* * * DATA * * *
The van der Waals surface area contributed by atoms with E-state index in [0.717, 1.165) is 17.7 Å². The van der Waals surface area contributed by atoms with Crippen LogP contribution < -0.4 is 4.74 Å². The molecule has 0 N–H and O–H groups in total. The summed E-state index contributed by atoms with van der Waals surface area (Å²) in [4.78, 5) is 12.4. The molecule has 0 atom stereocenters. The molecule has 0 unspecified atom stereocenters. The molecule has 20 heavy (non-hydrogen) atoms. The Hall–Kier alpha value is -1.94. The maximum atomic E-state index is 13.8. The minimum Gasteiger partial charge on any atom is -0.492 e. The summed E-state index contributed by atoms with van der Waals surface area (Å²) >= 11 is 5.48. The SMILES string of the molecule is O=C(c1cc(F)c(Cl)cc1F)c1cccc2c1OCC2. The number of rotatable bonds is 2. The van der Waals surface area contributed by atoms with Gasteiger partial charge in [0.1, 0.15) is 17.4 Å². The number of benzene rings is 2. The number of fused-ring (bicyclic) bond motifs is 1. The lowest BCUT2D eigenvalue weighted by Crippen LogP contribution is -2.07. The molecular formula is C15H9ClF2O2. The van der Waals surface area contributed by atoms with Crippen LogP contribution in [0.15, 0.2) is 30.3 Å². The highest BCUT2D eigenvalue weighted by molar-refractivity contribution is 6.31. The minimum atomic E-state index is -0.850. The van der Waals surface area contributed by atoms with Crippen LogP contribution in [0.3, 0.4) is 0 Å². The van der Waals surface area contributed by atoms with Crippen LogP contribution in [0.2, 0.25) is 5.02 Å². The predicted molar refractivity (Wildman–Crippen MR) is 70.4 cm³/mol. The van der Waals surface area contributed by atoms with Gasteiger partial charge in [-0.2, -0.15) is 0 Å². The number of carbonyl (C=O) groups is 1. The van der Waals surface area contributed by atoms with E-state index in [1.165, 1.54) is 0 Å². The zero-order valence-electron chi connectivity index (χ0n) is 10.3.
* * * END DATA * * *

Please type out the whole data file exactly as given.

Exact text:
The van der Waals surface area contributed by atoms with E-state index in [0.717, 1.165) is 17.7 Å². The van der Waals surface area contributed by atoms with Crippen LogP contribution < -0.4 is 4.74 Å². The molecule has 0 N–H and O–H groups in total. The summed E-state index contributed by atoms with van der Waals surface area (Å²) in [4.78, 5) is 12.4. The molecule has 0 atom stereocenters. The molecule has 0 unspecified atom stereocenters. The molecule has 20 heavy (non-hydrogen) atoms. The Hall–Kier alpha value is -1.94. The maximum atomic E-state index is 13.8. The minimum Gasteiger partial charge on any atom is -0.492 e. The summed E-state index contributed by atoms with van der Waals surface area (Å²) >= 11 is 5.48. The SMILES string of the molecule is O=C(c1cc(F)c(Cl)cc1F)c1cccc2c1OCC2. The number of rotatable bonds is 2. The van der Waals surface area contributed by atoms with Gasteiger partial charge in [0.1, 0.15) is 17.4 Å². The number of benzene rings is 2. The number of fused-ring (bicyclic) bond motifs is 1. The lowest BCUT2D eigenvalue weighted by Crippen LogP contribution is -2.07. The molecular formula is C15H9ClF2O2. The van der Waals surface area contributed by atoms with Crippen LogP contribution in [0.15, 0.2) is 30.3 Å². The highest BCUT2D eigenvalue weighted by molar-refractivity contribution is 6.31. The minimum atomic E-state index is -0.850. The van der Waals surface area contributed by atoms with Crippen LogP contribution in [0.3, 0.4) is 0 Å². The van der Waals surface area contributed by atoms with Crippen LogP contribution in [0.2, 0.25) is 5.02 Å². The predicted molar refractivity (Wildman–Crippen MR) is 70.4 cm³/mol. The van der Waals surface area contributed by atoms with Gasteiger partial charge in [-0.2, -0.15) is 0 Å². The number of carbonyl (C=O) groups is 1. The van der Waals surface area contributed by atoms with E-state index in [1.165, 1.54) is 0 Å². The zero-order valence-electron chi connectivity index (χ0n) is 10.3.